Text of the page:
Aspiring to Sloth Mom
I have a distaste for labels but also love a good metaphor, so here we go. Turns out there are lots of animal and machine metaphors for parenting styles that were completely off my radar, and the articles I found these in are pushing 10 yrs old. Of course I’d heard of the much maligned authoritarian Tiger Parent and the anxious, overprotective Helicopter Parent, which I was smugly proud of never having enough energy to aspire to (but plenty of hidden guilt, too). Turns out I was shooting for Dolphin Mom but regularly hit Sloth Mom, who “loves her kids and lets them hang off her adorably sometimes, but she is a big believer in conserving energy.” Minimalist cooking. One extracurricular activity until you can drive yourself. Sports that take up afternoons and weekends and require service hours - um, no. Outings that require equipment on top of logistics? Nope. But I still didn’t relax into that or embrace it. I just landed there because depression was taking up all but a few drops of my capacity. Dad embraced sloth parent much more regularly than I did (especially on long road trips!) and I often seethed with resentment and tried to goad him toward more engagement (not recommending that strategy). I pinballed around between styles trying to navigate both my own tendencies and the myriad of societal scripts around “good parenting,” or let’s face it, “good mothering.” I wanted so much to be a Dolphin Mom. That’s why I homeschooled my kids for several years. But I didn’t have the confidence to really let them go whole hog and set their own goals, explore, make mistakes, play a lot more.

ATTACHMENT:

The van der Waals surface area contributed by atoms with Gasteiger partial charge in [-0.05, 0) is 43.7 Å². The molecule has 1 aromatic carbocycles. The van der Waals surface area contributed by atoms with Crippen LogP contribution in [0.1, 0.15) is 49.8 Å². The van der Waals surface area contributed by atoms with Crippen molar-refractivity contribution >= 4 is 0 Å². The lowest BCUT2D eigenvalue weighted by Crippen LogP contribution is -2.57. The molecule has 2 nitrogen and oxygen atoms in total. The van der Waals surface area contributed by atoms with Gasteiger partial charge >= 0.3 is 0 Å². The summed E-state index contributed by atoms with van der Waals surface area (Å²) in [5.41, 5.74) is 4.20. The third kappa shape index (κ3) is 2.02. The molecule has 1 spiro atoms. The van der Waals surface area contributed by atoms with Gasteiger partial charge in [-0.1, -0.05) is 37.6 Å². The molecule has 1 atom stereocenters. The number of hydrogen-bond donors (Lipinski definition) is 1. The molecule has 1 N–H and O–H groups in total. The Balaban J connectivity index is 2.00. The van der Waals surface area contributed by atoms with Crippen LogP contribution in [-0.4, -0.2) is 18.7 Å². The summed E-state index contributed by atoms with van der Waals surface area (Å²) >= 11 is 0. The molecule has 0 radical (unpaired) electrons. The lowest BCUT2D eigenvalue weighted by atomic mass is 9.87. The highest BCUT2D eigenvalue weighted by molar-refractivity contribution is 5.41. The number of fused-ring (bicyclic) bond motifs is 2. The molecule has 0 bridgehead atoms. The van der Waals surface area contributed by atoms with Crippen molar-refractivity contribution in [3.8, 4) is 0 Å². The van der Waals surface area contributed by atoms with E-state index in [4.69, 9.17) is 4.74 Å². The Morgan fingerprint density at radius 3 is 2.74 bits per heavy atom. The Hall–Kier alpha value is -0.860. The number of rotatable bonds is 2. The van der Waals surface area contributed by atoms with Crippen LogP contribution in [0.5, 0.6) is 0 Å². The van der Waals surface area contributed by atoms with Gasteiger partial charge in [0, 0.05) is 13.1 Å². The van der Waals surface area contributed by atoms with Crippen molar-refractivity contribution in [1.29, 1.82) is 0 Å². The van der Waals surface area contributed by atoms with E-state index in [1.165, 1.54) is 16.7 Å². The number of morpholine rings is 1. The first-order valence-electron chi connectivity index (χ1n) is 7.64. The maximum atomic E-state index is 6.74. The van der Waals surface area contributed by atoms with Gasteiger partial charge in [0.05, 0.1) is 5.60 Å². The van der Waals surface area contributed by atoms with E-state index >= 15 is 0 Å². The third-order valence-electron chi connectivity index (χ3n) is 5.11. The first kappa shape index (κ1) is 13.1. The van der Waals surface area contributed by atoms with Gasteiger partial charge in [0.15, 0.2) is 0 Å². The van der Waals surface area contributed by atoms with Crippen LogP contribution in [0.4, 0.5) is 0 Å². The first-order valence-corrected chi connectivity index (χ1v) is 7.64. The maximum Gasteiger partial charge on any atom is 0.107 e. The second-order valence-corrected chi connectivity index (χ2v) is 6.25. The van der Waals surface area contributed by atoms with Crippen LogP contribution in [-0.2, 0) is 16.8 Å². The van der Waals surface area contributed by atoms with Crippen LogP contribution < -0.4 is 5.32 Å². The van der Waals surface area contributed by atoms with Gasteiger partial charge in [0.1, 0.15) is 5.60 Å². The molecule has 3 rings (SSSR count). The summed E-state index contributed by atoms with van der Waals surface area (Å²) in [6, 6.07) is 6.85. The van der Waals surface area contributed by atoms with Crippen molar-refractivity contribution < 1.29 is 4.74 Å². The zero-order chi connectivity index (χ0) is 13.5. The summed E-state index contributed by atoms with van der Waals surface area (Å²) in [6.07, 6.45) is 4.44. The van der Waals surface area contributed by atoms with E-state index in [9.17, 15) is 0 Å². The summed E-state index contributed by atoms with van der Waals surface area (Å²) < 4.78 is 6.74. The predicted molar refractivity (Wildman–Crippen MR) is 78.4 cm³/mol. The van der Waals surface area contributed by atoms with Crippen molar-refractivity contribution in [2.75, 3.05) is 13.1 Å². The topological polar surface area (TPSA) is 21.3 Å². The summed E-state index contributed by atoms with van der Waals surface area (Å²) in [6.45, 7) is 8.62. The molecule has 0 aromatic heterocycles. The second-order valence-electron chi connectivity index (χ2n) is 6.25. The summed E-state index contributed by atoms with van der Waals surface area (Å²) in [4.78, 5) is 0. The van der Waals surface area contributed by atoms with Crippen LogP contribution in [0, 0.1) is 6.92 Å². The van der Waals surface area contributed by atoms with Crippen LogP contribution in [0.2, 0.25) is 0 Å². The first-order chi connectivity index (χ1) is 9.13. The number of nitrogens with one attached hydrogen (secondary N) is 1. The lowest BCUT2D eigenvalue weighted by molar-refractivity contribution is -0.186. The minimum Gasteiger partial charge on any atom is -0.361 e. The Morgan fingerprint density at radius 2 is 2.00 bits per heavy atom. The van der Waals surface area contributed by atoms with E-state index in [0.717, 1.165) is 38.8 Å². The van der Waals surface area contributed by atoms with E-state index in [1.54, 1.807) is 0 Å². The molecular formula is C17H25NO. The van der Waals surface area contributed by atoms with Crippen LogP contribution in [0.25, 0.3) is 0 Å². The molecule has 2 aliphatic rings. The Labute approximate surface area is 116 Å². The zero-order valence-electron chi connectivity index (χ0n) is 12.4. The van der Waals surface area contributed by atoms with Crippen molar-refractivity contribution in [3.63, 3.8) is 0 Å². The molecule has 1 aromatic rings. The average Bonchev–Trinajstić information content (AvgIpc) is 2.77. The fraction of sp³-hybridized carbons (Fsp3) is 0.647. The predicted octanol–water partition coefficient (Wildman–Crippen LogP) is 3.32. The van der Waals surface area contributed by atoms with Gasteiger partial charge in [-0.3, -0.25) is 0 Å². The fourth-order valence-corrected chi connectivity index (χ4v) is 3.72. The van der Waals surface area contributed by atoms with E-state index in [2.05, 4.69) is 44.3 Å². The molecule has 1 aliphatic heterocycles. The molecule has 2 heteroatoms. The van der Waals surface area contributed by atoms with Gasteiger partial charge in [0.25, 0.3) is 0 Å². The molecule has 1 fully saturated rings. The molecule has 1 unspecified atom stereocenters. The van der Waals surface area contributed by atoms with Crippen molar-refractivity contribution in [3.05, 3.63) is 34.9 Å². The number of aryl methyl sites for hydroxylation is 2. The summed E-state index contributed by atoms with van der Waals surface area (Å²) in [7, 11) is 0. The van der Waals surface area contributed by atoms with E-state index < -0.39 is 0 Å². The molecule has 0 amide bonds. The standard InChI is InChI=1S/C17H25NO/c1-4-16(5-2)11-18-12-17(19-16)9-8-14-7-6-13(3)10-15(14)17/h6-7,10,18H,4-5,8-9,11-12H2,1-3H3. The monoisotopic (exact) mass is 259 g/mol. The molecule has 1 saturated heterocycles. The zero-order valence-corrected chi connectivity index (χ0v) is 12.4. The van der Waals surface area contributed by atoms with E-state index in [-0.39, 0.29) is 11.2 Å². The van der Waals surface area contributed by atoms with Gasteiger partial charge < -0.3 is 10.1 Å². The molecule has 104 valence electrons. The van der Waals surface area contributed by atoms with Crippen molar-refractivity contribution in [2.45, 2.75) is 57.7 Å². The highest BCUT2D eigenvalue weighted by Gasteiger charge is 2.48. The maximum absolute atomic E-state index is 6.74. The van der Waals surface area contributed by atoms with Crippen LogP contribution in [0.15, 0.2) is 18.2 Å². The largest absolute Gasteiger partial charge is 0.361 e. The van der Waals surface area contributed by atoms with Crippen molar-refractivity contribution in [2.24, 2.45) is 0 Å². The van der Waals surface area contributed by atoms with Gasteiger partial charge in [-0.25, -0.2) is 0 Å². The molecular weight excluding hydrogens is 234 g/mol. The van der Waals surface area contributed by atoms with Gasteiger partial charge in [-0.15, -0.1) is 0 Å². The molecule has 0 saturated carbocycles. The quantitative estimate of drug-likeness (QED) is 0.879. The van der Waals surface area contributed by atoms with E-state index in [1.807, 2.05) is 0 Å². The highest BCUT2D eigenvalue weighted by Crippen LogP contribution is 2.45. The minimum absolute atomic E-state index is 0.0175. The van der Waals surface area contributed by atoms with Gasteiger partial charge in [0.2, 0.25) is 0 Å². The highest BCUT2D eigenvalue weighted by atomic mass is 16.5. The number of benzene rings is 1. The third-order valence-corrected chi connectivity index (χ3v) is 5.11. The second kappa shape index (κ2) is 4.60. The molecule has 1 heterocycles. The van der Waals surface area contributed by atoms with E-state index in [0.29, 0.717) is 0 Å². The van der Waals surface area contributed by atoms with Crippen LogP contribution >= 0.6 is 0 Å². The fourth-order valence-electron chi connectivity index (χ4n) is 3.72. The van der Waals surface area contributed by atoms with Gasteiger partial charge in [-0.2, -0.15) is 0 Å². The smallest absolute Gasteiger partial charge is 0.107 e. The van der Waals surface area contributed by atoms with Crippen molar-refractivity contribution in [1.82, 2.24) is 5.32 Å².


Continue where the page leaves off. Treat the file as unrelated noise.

I regularly fall back into control mode, even with my adult kids: “Let me show you…if you just do it this way…but if you don’t do X, Y won’t happen…” ad nauseum, but mostly on smaller scale things now. (maybe Octopus fits the helicoptering - tentacles in everything?) I really have to sit on my hands and bite my tongue when it comes to making things like cookies or projects. I struggle to let them “make mistakes” (or make a mess!) because I’m a recovering perfectionist learning to regularly take the risk of getting it wrong, of putting the imperfect out there, of getting hurt, of being misunderstood, of making my life harder in some very concrete ways. Maybe maintaining an internal source of motivation is worth the risk of the occasional really bad thing that happens. Shark parent.
Want to geek out on social psychology? Rutger Bregnan’s Humankind: A Hopeful History is a fascinating and truly hopeful read on many fronts, but Chapter 14, “Homo ludens,” deals directly with how the tacit assumption that humans are bad has affected both parenting and teaching over the last few centuries. Some actual data in there that sloth parenting might be the way to go :)